Storj Launches Version 3 of Its Decentralized Cloud Storage Platform
On October 30, 2018, Storj Labs released a public alpha for their version 3 (V3) platform –– enabling developers and companies to test their decentralized cloud storage solution. The team also shared an updated white paper featuring their latest research on decentralized and distributed systems in cloud storage.
Decentralized Cloud Storage Refresher
Decentralized cloud storage solutions like Storj enable users to securely store their data on decentralized clouds utilizing peer-to-peer networks instead of storing their information on the servers of large corporations. This model works like an Airbnb for data; users with extra hard drive space can rent out their space as a place for other users to store their information.
The decentralized cloud storage model has several benefits over centralized cloud storage:
- “Trustless” security: Users are the only ones who have access to their private keys, and are, therefore, the only ones who can access their files. Decentralized storage providers or hackers can’t access a user’s private information.
- Lightning-fast networks: In centralized cloud storage models, download speeds are contingent on a centralized data center. But, because decentralized networks are shared, download speeds are shared too. The more users on the network, the faster the network.
- Open-market for data storage: By creating an open market for storage, decentralized storage companies can provide lower rates than those of incumbents such as Amazon, Microsoft and Google.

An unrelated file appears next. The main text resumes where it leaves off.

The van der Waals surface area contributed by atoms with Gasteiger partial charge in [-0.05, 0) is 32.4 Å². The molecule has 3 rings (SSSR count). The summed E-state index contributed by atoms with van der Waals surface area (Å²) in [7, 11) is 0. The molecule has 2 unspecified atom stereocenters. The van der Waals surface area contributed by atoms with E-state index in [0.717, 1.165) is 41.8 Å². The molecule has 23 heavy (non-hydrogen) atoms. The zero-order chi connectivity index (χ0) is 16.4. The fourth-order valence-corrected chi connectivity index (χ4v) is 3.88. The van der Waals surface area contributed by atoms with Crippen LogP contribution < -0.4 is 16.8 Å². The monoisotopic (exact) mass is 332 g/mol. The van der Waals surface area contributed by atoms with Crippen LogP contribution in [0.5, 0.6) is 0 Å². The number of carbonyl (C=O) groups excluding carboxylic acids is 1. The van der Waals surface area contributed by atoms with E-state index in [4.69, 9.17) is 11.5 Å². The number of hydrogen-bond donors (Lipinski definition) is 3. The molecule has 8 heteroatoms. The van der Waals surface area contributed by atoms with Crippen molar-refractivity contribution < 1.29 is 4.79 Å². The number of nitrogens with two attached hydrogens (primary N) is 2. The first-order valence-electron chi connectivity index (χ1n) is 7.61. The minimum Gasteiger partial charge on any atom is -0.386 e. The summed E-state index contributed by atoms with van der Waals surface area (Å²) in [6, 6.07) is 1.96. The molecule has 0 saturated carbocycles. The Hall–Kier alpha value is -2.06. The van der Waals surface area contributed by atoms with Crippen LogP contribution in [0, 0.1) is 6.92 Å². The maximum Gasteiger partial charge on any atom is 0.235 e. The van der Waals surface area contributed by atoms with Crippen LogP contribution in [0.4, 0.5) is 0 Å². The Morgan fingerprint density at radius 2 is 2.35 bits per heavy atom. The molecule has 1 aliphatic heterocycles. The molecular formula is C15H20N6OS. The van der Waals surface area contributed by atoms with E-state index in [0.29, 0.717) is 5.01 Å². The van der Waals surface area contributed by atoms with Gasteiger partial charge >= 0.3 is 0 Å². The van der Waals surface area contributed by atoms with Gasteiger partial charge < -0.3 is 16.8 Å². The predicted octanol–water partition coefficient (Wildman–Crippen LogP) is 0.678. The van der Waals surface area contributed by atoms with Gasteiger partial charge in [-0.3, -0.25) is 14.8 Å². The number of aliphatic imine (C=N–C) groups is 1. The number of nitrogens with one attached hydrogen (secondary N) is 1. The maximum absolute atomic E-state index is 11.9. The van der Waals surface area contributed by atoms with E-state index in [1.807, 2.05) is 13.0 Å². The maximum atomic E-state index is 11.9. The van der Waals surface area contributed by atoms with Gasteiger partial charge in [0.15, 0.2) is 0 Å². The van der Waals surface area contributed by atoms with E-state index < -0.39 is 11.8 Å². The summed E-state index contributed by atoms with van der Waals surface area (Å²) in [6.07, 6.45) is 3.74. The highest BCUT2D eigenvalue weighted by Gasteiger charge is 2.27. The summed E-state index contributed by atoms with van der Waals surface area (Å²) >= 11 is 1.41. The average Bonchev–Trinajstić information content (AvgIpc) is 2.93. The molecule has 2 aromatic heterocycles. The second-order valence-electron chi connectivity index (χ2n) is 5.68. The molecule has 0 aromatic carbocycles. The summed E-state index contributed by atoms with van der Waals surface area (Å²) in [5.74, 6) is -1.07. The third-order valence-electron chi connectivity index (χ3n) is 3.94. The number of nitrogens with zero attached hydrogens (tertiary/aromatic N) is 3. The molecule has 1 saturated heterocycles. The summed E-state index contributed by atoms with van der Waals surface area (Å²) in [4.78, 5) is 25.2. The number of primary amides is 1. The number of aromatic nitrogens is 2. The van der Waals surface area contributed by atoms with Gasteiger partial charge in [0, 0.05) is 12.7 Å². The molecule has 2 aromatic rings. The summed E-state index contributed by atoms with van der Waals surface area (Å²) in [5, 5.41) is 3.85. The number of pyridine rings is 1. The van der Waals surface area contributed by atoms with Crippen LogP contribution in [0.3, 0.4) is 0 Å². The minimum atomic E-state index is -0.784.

Storj Public Alpha
Starting today, the Storj public alpha allows developers and companies to access and build decentralized cloud storage applications by downloading and running the V3 test network on their local hardware.
With their latest update, the Storj team aims to set themselves apart from competitor projects like Filecoin, Sia and MaidSafe, and position themselves as leaders in the decentralized cloud storage space.
In an interview with Bitcoin Magazine, Storj Co-Founder and CSO Shawn Wilkinson shared, “The biggest reason I think we are the leaders in decentralized cloud storage is because of our experience and track record in the market. We are now on the third iteration of our network, while others haven’t conducted their initial launch after several years in development. Not only is our early team experienced, we’ve also hired new individuals with some of the best experience in the industry.”
Wilkinson also noted that the Storj team hopes to drive practical adoption of decentralized cloud storage by making it simple to rewire existing cloud storage solutions with Storj’s decentralized cloud storage platform.
For example, Storj V3 is built to be Amazon S3 compatible, meaning that integrating Storj into applications that currently use centralized cloud storage generally requires changing only a few lines of code and a few minutes of time.
Decentralized cloud storage could be helpful for a variety of use cases.
“Any application or company that is generating data outside of the public cloud, or has large file sizes, would be a perfect client. This is because cloud providers will often charge egress fees to transfer your data off the network. Also, because of our distributed nature, our platform is most cost effective for large files. However we work great for anyone in need of cloud storage and can lower costs for most storage use-cases,” shared Wilkinson.